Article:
Ringer says...

A spokesman for the NHS Information Centre said:
“Babies from deprived backgrounds are more likely to be born to mothers who smoke"

As already picked up on, would this unnamed NHS spokesman care to tell us what and where these 'deprived backrounds' actually are?

The UK welfare state provides every pregant woman who needs it with their own home, money to spend plus additional money in the form of child benefit and further additional money in the form of healthy food vouchers. All of this money arrives in their bank accounts, like clockwork, every week or fortnightly. All healthcare, regardless of need and frequency, is provided to them.

It is impossible for a pregnant woman in this country in 2012 to be considered anything like 'deprived'.
[quote][b]A spokesman for the NHS Information Centre said:[/b] “Babies from deprived backgrounds are more likely to be born to mothers who smoke" [/quote] As already picked up on, would this unnamed NHS spokesman care to tell us what and where these 'deprived backrounds' actually are? [p] The UK welfare state provides every pregant woman who needs it with their own home, money to spend plus additional money in the form of child benefit and further additional money in the form of healthy food vouchers. All of this money arrives in their bank accounts, like clockwork, every week or fortnightly. All healthcare, regardless of need and frequency, is provided to them. [p] It is impossible for a pregnant woman in this country in 2012 to be considered anything like 'deprived'. Ringer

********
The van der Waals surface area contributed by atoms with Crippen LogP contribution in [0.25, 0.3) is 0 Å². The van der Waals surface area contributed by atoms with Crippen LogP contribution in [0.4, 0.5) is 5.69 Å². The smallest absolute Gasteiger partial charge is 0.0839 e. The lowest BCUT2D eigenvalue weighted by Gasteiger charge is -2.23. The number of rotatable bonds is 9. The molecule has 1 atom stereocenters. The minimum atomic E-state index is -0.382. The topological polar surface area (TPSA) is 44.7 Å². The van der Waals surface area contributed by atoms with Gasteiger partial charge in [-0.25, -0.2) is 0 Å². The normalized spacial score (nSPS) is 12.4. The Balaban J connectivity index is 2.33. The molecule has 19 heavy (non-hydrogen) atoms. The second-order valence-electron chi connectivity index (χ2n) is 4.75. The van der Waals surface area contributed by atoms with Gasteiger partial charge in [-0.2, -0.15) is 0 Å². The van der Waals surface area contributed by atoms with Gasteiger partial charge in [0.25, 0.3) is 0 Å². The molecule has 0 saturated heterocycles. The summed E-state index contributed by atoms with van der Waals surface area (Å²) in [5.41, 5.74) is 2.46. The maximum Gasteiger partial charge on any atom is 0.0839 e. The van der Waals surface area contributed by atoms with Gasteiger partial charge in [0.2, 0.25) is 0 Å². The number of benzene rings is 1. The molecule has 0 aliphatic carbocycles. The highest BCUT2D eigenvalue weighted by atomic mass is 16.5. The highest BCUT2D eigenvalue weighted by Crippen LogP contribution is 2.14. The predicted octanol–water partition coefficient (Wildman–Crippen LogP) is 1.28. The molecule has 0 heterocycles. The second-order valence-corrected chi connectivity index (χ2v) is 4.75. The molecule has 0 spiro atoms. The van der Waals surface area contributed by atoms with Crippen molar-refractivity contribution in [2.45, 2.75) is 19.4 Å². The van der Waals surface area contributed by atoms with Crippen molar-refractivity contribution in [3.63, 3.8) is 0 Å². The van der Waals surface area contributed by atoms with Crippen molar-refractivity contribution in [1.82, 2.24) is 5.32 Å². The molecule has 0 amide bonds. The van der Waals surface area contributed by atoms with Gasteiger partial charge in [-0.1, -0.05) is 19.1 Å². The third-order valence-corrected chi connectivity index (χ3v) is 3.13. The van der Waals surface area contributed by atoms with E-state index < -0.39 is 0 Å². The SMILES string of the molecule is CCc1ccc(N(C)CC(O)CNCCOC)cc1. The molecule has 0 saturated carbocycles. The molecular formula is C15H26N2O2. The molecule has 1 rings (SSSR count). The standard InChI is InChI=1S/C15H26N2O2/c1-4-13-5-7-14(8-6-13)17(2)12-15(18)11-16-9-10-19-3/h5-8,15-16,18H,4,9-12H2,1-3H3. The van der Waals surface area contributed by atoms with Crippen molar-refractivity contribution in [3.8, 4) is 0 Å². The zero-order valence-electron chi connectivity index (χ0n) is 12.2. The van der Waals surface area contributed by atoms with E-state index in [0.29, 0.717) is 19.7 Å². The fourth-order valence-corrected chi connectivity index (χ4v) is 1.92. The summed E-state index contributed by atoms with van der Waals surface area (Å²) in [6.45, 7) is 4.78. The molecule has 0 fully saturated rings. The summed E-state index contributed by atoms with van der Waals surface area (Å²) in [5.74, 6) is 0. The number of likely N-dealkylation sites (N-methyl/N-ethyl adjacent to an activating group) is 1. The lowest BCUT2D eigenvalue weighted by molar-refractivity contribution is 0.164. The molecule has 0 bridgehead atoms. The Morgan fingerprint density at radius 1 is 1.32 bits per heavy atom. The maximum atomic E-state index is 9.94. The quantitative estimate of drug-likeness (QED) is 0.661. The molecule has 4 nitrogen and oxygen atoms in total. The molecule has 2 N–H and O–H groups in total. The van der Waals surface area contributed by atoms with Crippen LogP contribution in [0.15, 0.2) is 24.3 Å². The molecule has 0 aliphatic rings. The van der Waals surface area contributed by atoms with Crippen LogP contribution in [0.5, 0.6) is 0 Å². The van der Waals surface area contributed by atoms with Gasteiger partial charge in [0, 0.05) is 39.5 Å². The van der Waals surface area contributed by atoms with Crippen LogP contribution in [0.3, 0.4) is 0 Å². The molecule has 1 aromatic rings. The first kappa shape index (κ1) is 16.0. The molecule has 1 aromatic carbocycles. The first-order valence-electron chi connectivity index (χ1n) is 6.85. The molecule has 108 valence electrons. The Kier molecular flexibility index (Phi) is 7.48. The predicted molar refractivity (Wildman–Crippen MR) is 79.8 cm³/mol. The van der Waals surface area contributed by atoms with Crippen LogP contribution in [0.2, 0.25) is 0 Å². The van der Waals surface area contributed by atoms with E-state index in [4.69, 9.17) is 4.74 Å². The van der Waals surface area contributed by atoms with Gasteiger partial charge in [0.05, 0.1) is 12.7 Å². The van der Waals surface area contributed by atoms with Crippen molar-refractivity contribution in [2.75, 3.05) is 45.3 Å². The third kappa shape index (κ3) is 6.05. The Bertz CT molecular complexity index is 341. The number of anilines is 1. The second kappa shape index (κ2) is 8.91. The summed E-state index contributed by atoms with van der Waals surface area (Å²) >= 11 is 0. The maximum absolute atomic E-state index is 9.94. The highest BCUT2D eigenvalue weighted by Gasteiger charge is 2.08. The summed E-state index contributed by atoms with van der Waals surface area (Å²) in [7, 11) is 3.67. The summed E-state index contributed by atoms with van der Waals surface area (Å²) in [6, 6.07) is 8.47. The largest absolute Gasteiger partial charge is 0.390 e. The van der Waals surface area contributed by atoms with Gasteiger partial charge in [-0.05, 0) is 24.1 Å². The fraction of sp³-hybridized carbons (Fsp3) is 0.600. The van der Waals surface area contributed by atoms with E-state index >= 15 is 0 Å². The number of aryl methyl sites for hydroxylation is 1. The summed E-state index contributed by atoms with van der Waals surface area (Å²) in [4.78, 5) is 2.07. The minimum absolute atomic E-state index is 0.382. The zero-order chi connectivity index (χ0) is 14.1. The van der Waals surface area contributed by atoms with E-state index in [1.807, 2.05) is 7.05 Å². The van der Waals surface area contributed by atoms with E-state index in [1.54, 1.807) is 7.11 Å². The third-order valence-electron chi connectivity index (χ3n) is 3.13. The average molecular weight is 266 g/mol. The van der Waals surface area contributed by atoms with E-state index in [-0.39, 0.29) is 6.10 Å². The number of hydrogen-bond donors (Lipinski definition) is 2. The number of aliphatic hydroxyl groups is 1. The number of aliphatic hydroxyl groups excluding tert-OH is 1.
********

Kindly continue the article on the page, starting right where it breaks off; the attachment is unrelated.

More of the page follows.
• Score: 0

1:31pm Sun 2 Sep 12

PaulD says...

Why? Almost one in two women smoked in the 1950s and 1960s, and there's an awful lot of 50- and 60-somethings around today to prove it wasn't fatal to their offspring.


what a ridiculous argument. How many babies born to smokers in that period died young or suffered illnesses, deformities or other syndromes or conditions as a result of their mother's smoking?

This is like saying that wars aren't bad as there are usually some survivors afterwards
[quote]Why? Almost one in two women smoked in the 1950s and 1960s, and there's an awful lot of 50- and 60-somethings around today to prove it wasn't fatal to their offspring.[/quote] what a ridiculous argument. How many babies born to smokers in that period died young or suffered illnesses, deformities or other syndromes or conditions as a result of their mother's smoking? This is like saying that wars aren't bad as there are usually some survivors afterwards PaulD